press is attached by a short chain. Blocks must not be placed in

the die space with the press running.

If safety block pads are provided in the die, the compressive

strength of the die in those areas must equal that of the safety

blocks in any press into which the die may be set.

Since the length of the blocks is determined by the press stroke,

the blocks should be conspicuously identified with the press

number to prevent use in a press other than the one intended.



An Overview of Press Safeguarding



337



9. The blocks should be viewed as a lifeboat on a ship—they

should be used for no other purpose.

Function of Interlock Plugs and Start/Stop Buttons

The plug of all safety blocks is interlocked to the motor’s run circuit. The interlock is attached with a short chain so the plug must be

removed from the receptacle to prevent the press from accidentally

cycling with the block in place. Should press cycling occur with the

block(s) in place, catastrophic press and die damage may result. Serious injury to personnel from the flying safety blocks and machine

components may also occur.

Figure 15-5 illustrates a simple motor starting circuit. The electrical schematic symbols differ in many ways from those used for electronic equipment. For example, parts of a single motor starting contactor are shown as four normally open contacts labeled M1 through

M4. The contactor is essentially a large relay. The contactor starting

coil is shown as a circle. Electrical control schematics are shown in this

way because parts of a single device, such as a contactor, are shown at

various points on the circuit drawing.



Figure 15-5. A simple three-phase motor starting and stopping circuit is shown.



338 Quick Die Change

An important safety feature is that the motor starter coil disconnects the motor from the incoming three-phase power if power is

momentarily interrupted. To restart the motor, the start button must

be manually pressed. When the motor contactor is energized, contact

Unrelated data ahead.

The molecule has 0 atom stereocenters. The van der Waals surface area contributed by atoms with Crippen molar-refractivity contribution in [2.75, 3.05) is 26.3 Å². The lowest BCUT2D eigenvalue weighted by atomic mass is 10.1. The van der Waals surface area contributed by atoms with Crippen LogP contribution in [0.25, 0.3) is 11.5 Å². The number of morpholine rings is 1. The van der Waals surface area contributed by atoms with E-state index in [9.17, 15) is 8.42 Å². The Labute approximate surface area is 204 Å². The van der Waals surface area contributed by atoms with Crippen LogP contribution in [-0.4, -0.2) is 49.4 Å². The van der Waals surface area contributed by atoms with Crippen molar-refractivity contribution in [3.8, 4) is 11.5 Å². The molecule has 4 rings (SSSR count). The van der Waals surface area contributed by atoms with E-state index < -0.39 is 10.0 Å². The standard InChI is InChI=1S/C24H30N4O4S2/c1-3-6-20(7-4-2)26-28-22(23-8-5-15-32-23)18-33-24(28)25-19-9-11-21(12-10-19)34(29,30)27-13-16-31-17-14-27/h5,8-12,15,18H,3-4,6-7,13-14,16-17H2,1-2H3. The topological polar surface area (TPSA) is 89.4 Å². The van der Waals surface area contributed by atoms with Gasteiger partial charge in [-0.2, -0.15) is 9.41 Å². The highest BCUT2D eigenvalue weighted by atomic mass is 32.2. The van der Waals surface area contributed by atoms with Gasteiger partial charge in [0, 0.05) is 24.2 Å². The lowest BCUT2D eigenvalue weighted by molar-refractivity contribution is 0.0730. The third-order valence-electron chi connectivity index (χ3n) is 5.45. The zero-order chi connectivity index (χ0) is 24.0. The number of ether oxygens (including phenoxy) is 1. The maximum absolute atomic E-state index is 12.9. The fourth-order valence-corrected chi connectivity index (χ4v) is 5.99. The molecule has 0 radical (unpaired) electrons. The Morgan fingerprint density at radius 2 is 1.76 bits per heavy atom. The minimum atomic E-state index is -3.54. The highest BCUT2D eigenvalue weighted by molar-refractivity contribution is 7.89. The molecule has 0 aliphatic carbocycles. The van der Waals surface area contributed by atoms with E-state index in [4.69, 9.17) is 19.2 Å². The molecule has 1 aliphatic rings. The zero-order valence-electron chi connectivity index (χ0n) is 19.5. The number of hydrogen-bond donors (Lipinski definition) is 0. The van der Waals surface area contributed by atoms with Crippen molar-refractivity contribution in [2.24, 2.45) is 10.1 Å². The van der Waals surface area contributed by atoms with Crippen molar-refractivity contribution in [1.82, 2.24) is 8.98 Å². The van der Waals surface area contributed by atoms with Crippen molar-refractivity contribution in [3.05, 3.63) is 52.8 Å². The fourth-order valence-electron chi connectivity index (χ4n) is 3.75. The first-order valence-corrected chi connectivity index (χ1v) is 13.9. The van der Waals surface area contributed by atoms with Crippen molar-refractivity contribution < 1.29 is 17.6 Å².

M4 seals the contactor coil circuit on until a power interruption occurs

or the circuit is unsealed when the stop button is pressed.

Figure 15-5 illustrates point “X” where additional electrical controls can be wired into the motor stop circuit. Figure 15-6 illustrates a

series circuit of two pressure switches, an emergency stop button, and

a safety block receptacle. The circuit wiring may be interrupted at

point “X” in Figure 15-5, and the series circuit illustrated in Figure

15-6 connected at that point.

Often, emergency stop buttons and safety block interlock plugs

are wired into the series electrical circuit with the low air and counterbalance pressure switches. An example of a correctly installed

safety block interlock plug is illustrated in Figure 15-3. It is important

that all press wiring be done according to the manufacturer’s recommendations. Tests should be conducted periodically to ensure each

shutoff device will shut off the main motor as intended.

A typical mechanical press has one or more pressure switches for

safe operation. Air counterbalance systems have a pressure-actuated

switch that opens the main motor run circuit in the event of a drop

below a minimum value.

A similar switch, wired in series with the counterbalance switch, is

used to detect sufficient air pressure to correctly activate the clutch.

Hydraulically actuated die clamps may also require pressure switches

to ensure correct clamping pressure is maintained. The pressure

switches, which have adjustable setpoints, are of the normally open

type. The correct pressure setting must be in accordance with the press

manufacturer’s recommendation. A minimum amount of clutch actuating and counterbalance air pressure must be present before the motor